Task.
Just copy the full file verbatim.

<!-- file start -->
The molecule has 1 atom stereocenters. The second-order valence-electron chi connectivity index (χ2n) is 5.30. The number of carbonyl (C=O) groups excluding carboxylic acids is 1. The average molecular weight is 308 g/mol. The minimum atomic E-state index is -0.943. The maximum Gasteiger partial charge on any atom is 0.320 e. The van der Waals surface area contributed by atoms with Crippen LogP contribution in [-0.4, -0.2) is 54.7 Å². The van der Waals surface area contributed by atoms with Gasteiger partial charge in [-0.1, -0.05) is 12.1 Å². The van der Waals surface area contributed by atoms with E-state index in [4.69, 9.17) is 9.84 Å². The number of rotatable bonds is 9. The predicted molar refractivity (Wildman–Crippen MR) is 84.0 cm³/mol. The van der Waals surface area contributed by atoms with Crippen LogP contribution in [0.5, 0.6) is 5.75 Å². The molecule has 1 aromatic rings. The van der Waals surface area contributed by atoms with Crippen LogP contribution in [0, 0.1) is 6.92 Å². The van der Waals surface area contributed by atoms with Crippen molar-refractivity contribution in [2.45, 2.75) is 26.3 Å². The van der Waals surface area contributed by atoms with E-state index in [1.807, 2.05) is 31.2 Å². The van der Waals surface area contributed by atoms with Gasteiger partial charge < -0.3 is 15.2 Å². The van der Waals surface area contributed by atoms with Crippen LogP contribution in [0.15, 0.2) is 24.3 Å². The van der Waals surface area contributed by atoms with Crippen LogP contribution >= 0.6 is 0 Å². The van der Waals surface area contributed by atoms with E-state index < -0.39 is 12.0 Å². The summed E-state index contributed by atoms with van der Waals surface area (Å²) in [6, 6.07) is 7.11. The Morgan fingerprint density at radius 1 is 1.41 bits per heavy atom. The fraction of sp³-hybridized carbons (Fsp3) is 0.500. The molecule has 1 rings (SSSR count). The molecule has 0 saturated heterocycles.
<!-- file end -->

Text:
The molecule has 1 atom stereocenters. The second-order valence-electron chi connectivity index (χ2n) is 5.30. The number of carbonyl (C=O) groups excluding carboxylic acids is 1. The average molecular weight is 308 g/mol. The minimum atomic E-state index is -0.943. The maximum Gasteiger partial charge on any atom is 0.320 e. The van der Waals surface area contributed by atoms with Crippen LogP contribution in [-0.4, -0.2) is 54.7 Å². The van der Waals surface area contributed by atoms with Gasteiger partial charge in [-0.1, -0.05) is 12.1 Å². The van der Waals surface area contributed by atoms with E-state index in [4.69, 9.17) is 9.84 Å². The number of rotatable bonds is 9. The predicted molar refractivity (Wildman–Crippen MR) is 84.0 cm³/mol. The van der Waals surface area contributed by atoms with Crippen LogP contribution in [0.5, 0.6) is 5.75 Å². The molecule has 1 aromatic rings. The van der Waals surface area contributed by atoms with Crippen LogP contribution in [0, 0.1) is 6.92 Å². The van der Waals surface area contributed by atoms with Crippen molar-refractivity contribution in [2.45, 2.75) is 26.3 Å². The van der Waals surface area contributed by atoms with E-state index in [1.807, 2.05) is 31.2 Å². The van der Waals surface area contributed by atoms with Gasteiger partial charge < -0.3 is 15.2 Å². The van der Waals surface area contributed by atoms with Crippen LogP contribution in [0.15, 0.2) is 24.3 Å². The van der Waals surface area contributed by atoms with Crippen LogP contribution >= 0.6 is 0 Å². The van der Waals surface area contributed by atoms with E-state index < -0.39 is 12.0 Å². The summed E-state index contributed by atoms with van der Waals surface area (Å²) in [6, 6.07) is 7.11. The Morgan fingerprint density at radius 1 is 1.41 bits per heavy atom. The fraction of sp³-hybridized carbons (Fsp3) is 0.500. The molecule has 1 rings (SSSR count). The molecule has 0 saturated heterocycles.